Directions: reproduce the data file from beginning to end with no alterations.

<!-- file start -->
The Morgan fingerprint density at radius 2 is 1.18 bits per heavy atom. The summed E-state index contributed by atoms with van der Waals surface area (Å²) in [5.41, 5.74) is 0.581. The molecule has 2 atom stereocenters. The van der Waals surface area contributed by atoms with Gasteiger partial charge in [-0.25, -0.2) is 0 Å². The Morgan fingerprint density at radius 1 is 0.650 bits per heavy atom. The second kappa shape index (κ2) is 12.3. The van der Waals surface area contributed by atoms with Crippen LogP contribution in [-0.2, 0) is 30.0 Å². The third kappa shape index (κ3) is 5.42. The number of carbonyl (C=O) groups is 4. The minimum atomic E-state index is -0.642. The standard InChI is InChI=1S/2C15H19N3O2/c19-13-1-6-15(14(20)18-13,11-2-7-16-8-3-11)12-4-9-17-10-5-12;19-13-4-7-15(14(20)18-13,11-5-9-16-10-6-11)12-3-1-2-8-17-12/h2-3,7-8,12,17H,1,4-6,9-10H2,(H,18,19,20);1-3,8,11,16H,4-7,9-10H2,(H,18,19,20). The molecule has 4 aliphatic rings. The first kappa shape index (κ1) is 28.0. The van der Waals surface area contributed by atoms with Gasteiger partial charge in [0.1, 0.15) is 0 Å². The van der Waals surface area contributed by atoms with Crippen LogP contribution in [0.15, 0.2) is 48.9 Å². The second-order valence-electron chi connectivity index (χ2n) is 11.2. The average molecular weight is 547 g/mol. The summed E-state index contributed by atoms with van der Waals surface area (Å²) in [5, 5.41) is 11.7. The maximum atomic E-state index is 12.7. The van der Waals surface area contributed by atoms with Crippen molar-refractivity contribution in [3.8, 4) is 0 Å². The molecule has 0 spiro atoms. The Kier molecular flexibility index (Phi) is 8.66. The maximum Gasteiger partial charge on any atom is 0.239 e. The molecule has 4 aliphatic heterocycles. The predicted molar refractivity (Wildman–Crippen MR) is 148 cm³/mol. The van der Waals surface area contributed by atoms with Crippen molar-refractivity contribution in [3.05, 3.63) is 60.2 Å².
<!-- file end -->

The Morgan fingerprint density at radius 2 is 1.18 bits per heavy atom. The summed E-state index contributed by atoms with van der Waals surface area (Å²) in [5.41, 5.74) is 0.581. The molecule has 2 atom stereocenters. The van der Waals surface area contributed by atoms with Gasteiger partial charge in [-0.25, -0.2) is 0 Å². The Morgan fingerprint density at radius 1 is 0.650 bits per heavy atom. The second kappa shape index (κ2) is 12.3. The van der Waals surface area contributed by atoms with Crippen LogP contribution in [-0.2, 0) is 30.0 Å². The third kappa shape index (κ3) is 5.42. The number of carbonyl (C=O) groups is 4. The minimum atomic E-state index is -0.642. The standard InChI is InChI=1S/2C15H19N3O2/c19-13-1-6-15(14(20)18-13,11-2-7-16-8-3-11)12-4-9-17-10-5-12;19-13-4-7-15(14(20)18-13,11-5-9-16-10-6-11)12-3-1-2-8-17-12/h2-3,7-8,12,17H,1,4-6,9-10H2,(H,18,19,20);1-3,8,11,16H,4-7,9-10H2,(H,18,19,20). The molecule has 4 aliphatic rings. The first kappa shape index (κ1) is 28.0. The van der Waals surface area contributed by atoms with Gasteiger partial charge in [0.1, 0.15) is 0 Å². The van der Waals surface area contributed by atoms with Crippen LogP contribution in [0.15, 0.2) is 48.9 Å². The second-order valence-electron chi connectivity index (χ2n) is 11.2. The average molecular weight is 547 g/mol. The summed E-state index contributed by atoms with van der Waals surface area (Å²) in [5, 5.41) is 11.7. The maximum atomic E-state index is 12.7. The van der Waals surface area contributed by atoms with Crippen molar-refractivity contribution in [3.8, 4) is 0 Å². The molecule has 0 spiro atoms. The Kier molecular flexibility index (Phi) is 8.66. The maximum Gasteiger partial charge on any atom is 0.239 e. The molecule has 4 aliphatic heterocycles. The predicted molar refractivity (Wildman–Crippen MR) is 148 cm³/mol. The van der Waals surface area contributed by atoms with Crippen molar-refractivity contribution in [3.05, 3.63) is 60.2 Å².